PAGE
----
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Archived: Breach House

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Inspection report

Date of Inspection: 28 September 2011
Date of Publication: 1 November 2011
Inspection Report published 1 November 2011 PDF

People should be treated with respect, involved in discussions about their care and treatment and able to influence how the service is run (outcome 1)

Meeting this standard

We checked that people who use this service

  • Understand the care, treatment and support choices available to them.
  • Can express their views, so far as they are able to do so, and are involved in making decisions about their care, treatment and support.
  • Have their privacy, dignity and independence respected.
  • Have their views and experiences taken into account in the way the service is provided and delivered.

How this check was done

Our judgement

Peoples’ views were considered and staff demonstrated that they respected and listened to the people they cared for.

User experience

People told us that they chose how they spent their day and that they enjoyed the food and the choices offered. They knew about their care and treatment and were happy that their needs were met. There were several communal areas for people to choose how they spent their time. Some people chose to stay in their rooms, the lounges, conservatory, the dining room or gardens. They said that staff were nice and helpful and looked after them well.

People were happy to show us their rooms and were able to tell us about what made their room personal to them. They told us they were able to have drinks regularly and staff would always get them a drink if they asked. There was also a drinks trolley that went around the home frequently.

We spoke to relatives who were able to tell us that where needed or required they were able to input into peoples care and treatment and help with personal choices. They told us they were always made to feel welcome when visiting.

Two people that we spoke to preferred to spend most of the day in their room and this suited them. The home had ensured that this was in their best interests and where able had obtained the views of relatives to see if this matched the person’s life history. Relatives asked where possible for staff to encourage more involvement in that person’s day to day routines. The provider was happy for this to happen, but was clear that they would respect the wishes of the person.

We saw that people were encouraged to be independent, make choices and were free to move around the home. We saw one person who had chosen not to use a walking aid. Their care plan showed the home had assessed the risks and recorded the appropriate actions for staff to take. We observed staff following this guidance when this person was walking.

The home used a mobile hairdresser that people could use, also the home was happy for people to use their own hairdresser and had facilitated this for one person. People told us that they had some regular visitors to the home, these included a musician and someone that organised bingo. Some people told us that they chose not to do these activities and would use the other lounge. They felt that the activities were enjoyed by many of the people living at the home.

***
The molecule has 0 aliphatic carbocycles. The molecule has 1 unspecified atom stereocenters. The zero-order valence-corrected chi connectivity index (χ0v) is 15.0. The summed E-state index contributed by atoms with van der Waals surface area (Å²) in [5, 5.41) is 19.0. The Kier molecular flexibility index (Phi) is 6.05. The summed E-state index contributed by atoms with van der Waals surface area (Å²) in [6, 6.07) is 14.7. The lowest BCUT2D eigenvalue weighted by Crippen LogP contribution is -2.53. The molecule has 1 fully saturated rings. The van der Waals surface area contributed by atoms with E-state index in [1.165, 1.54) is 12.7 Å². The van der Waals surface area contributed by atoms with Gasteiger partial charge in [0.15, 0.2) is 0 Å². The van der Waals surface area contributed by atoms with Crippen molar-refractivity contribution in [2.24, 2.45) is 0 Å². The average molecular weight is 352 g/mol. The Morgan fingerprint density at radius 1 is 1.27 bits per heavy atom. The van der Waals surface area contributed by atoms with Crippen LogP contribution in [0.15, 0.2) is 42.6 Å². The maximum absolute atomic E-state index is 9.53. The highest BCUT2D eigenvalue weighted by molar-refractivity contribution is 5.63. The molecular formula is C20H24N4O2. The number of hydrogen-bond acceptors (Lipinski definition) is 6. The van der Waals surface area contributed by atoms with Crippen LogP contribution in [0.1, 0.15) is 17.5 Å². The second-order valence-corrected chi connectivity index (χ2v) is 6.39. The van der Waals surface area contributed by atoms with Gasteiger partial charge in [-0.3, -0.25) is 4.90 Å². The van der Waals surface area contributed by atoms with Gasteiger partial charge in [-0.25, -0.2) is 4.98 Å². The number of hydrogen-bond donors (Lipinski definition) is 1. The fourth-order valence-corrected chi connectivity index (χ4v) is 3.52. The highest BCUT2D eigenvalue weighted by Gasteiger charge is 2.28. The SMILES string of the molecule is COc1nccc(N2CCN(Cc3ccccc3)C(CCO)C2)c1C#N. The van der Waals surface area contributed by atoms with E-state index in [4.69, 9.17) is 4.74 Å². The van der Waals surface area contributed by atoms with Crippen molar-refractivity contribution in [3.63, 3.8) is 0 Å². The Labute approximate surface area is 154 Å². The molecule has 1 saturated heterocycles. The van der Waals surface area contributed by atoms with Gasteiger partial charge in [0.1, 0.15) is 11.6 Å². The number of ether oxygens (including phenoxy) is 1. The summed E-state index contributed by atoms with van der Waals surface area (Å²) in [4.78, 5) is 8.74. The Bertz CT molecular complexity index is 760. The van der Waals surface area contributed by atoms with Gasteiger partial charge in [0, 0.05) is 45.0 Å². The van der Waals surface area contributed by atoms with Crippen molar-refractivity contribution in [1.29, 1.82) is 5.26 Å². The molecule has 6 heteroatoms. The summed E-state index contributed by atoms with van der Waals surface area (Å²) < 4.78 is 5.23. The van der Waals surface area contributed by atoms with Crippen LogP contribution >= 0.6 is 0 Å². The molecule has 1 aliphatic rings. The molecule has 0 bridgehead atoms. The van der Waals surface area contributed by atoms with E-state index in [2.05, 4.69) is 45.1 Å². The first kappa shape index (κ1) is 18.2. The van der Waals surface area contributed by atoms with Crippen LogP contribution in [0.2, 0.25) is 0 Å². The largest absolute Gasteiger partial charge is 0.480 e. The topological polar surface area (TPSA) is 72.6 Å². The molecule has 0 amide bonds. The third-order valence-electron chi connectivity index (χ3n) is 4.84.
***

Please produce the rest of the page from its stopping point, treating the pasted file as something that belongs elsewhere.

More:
Other evidence

The provider told us that they used a local doctor’s surgery, but people could choose their own doctors surgery. The provider did state that this was not always possible as a doctor would not travel or they used a local dispensing chemist.

The seating layout in the lounges had been altered, to offer smaller areas of seating. This was not liked by the people living at the home and therefore the chairs remained around the out side walls of the communal areas.

If someone required a quieter area to discuss personal matters about their care and treatment they were able to choose a private space. This included a treatment room, the conservatory as this was often a quieter area, their own room or the manager’s office. During our visit we observed that visitors and family members used the office to discuss areas of care about their relative.

We looked at two care plans which detailed the persons preferred daily routines and included some life and work history of the person.

People who lived there were able to express their views direct with the manager and staff or through a ‘Residents Forum’. Until recently this was a monthly meeting, but the people living at the home had chosen to reduce the number of meetings. There was now a lead ‘resident’ that talked to other people to gain their views and would pass on comments and concerns with their agreement.

The home had recently recruited an activity co-ordinator to facilitate further activities within the home, but the appointed person had declined the post. The provider told us they were looking to recruit to this post shortly.

We observed staff addressing people by their name, people appeared to be dressed in their own styles and staff were able to assist people in a timely manner. The rooms we saw were single sex accommodation and there were no shared rooms.